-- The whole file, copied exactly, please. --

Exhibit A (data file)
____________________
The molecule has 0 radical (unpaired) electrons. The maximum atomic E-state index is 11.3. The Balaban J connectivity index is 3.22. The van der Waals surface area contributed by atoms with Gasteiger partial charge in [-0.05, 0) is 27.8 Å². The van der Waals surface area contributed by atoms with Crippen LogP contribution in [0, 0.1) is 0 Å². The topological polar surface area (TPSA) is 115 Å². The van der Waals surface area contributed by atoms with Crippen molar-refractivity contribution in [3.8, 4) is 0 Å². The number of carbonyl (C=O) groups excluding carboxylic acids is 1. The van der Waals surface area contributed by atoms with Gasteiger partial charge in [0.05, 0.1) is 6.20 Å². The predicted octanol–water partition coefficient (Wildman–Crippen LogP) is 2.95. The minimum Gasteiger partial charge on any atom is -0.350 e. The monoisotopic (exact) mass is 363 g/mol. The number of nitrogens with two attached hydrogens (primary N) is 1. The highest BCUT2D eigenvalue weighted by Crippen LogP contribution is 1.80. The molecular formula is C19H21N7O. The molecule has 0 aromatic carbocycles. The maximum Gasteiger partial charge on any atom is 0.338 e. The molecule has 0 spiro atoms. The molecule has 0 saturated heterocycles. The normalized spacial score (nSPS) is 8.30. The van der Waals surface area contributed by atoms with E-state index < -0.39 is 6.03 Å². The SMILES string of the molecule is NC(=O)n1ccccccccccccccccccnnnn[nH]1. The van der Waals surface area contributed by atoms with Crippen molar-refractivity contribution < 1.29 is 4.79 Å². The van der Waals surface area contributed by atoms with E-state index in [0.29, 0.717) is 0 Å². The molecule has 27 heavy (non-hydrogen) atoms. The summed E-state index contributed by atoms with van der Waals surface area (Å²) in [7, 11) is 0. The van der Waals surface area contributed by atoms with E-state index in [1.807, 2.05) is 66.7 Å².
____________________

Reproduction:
The molecule has 0 radical (unpaired) electrons. The maximum atomic E-state index is 11.3. The Balaban J connectivity index is 3.22. The van der Waals surface area contributed by atoms with Gasteiger partial charge in [-0.05, 0) is 27.8 Å². The van der Waals surface area contributed by atoms with Crippen LogP contribution in [0, 0.1) is 0 Å². The topological polar surface area (TPSA) is 115 Å². The van der Waals surface area contributed by atoms with Crippen molar-refractivity contribution in [3.8, 4) is 0 Å². The number of carbonyl (C=O) groups excluding carboxylic acids is 1. The van der Waals surface area contributed by atoms with Gasteiger partial charge in [0.05, 0.1) is 6.20 Å². The predicted octanol–water partition coefficient (Wildman–Crippen LogP) is 2.95. The minimum Gasteiger partial charge on any atom is -0.350 e. The monoisotopic (exact) mass is 363 g/mol. The number of nitrogens with two attached hydrogens (primary N) is 1. The highest BCUT2D eigenvalue weighted by Crippen LogP contribution is 1.80. The molecular formula is C19H21N7O. The molecule has 0 aromatic carbocycles. The maximum Gasteiger partial charge on any atom is 0.338 e. The molecule has 0 spiro atoms. The molecule has 0 saturated heterocycles. The normalized spacial score (nSPS) is 8.30. The van der Waals surface area contributed by atoms with E-state index < -0.39 is 6.03 Å². The SMILES string of the molecule is NC(=O)n1ccccccccccccccccccnnnn[nH]1. The van der Waals surface area contributed by atoms with Crippen molar-refractivity contribution < 1.29 is 4.79 Å². The van der Waals surface area contributed by atoms with E-state index in [0.29, 0.717) is 0 Å². The molecule has 27 heavy (non-hydrogen) atoms. The summed E-state index contributed by atoms with van der Waals surface area (Å²) in [7, 11) is 0. The van der Waals surface area contributed by atoms with E-state index in [1.807, 2.05) is 66.7 Å².